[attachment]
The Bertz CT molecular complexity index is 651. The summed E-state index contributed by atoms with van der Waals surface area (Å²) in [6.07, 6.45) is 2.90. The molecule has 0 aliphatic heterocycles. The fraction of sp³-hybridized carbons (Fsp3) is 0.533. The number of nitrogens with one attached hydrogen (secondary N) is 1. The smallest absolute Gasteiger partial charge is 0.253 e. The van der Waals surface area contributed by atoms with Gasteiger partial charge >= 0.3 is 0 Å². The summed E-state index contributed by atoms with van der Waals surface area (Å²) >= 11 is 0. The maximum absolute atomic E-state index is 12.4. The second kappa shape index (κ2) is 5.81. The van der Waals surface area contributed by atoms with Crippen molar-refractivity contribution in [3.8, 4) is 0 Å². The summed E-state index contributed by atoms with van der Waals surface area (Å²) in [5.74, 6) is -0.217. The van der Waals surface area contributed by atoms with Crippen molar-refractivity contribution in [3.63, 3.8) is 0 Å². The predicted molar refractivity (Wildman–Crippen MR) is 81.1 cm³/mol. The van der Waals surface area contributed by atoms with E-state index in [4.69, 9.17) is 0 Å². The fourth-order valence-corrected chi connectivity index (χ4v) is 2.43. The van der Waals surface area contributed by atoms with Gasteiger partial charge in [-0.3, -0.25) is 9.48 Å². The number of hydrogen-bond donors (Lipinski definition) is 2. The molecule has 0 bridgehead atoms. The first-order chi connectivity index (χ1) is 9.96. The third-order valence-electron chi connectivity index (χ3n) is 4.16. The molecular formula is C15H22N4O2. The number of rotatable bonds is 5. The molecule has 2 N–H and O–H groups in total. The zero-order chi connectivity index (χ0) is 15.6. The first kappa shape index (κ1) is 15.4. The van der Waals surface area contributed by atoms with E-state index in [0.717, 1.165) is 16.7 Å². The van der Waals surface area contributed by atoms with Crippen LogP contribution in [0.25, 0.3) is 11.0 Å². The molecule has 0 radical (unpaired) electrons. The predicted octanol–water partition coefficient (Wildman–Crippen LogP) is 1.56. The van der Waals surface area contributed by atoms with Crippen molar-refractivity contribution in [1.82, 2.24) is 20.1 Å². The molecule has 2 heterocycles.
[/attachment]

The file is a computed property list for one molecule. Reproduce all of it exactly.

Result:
The Bertz CT molecular complexity index is 651. The summed E-state index contributed by atoms with van der Waals surface area (Å²) in [6.07, 6.45) is 2.90. The molecule has 0 aliphatic heterocycles. The fraction of sp³-hybridized carbons (Fsp3) is 0.533. The number of nitrogens with one attached hydrogen (secondary N) is 1. The smallest absolute Gasteiger partial charge is 0.253 e. The van der Waals surface area contributed by atoms with Gasteiger partial charge >= 0.3 is 0 Å². The summed E-state index contributed by atoms with van der Waals surface area (Å²) >= 11 is 0. The maximum absolute atomic E-state index is 12.4. The second kappa shape index (κ2) is 5.81. The van der Waals surface area contributed by atoms with Crippen molar-refractivity contribution in [3.8, 4) is 0 Å². The summed E-state index contributed by atoms with van der Waals surface area (Å²) in [5.74, 6) is -0.217. The van der Waals surface area contributed by atoms with Crippen molar-refractivity contribution in [3.63, 3.8) is 0 Å². The predicted molar refractivity (Wildman–Crippen MR) is 81.1 cm³/mol. The van der Waals surface area contributed by atoms with E-state index in [4.69, 9.17) is 0 Å². The fourth-order valence-corrected chi connectivity index (χ4v) is 2.43. The van der Waals surface area contributed by atoms with Gasteiger partial charge in [-0.3, -0.25) is 9.48 Å². The number of hydrogen-bond donors (Lipinski definition) is 2. The molecule has 0 bridgehead atoms. The first-order chi connectivity index (χ1) is 9.96. The third-order valence-electron chi connectivity index (χ3n) is 4.16. The molecular formula is C15H22N4O2. The number of rotatable bonds is 5. The molecule has 2 N–H and O–H groups in total. The zero-order chi connectivity index (χ0) is 15.6. The first kappa shape index (κ1) is 15.4. The van der Waals surface area contributed by atoms with E-state index in [0.717, 1.165) is 16.7 Å². The van der Waals surface area contributed by atoms with Crippen LogP contribution in [0.25, 0.3) is 11.0 Å². The molecule has 0 radical (unpaired) electrons. The predicted octanol–water partition coefficient (Wildman–Crippen LogP) is 1.56. The van der Waals surface area contributed by atoms with Crippen molar-refractivity contribution in [1.82, 2.24) is 20.1 Å². The molecule has 2 heterocycles.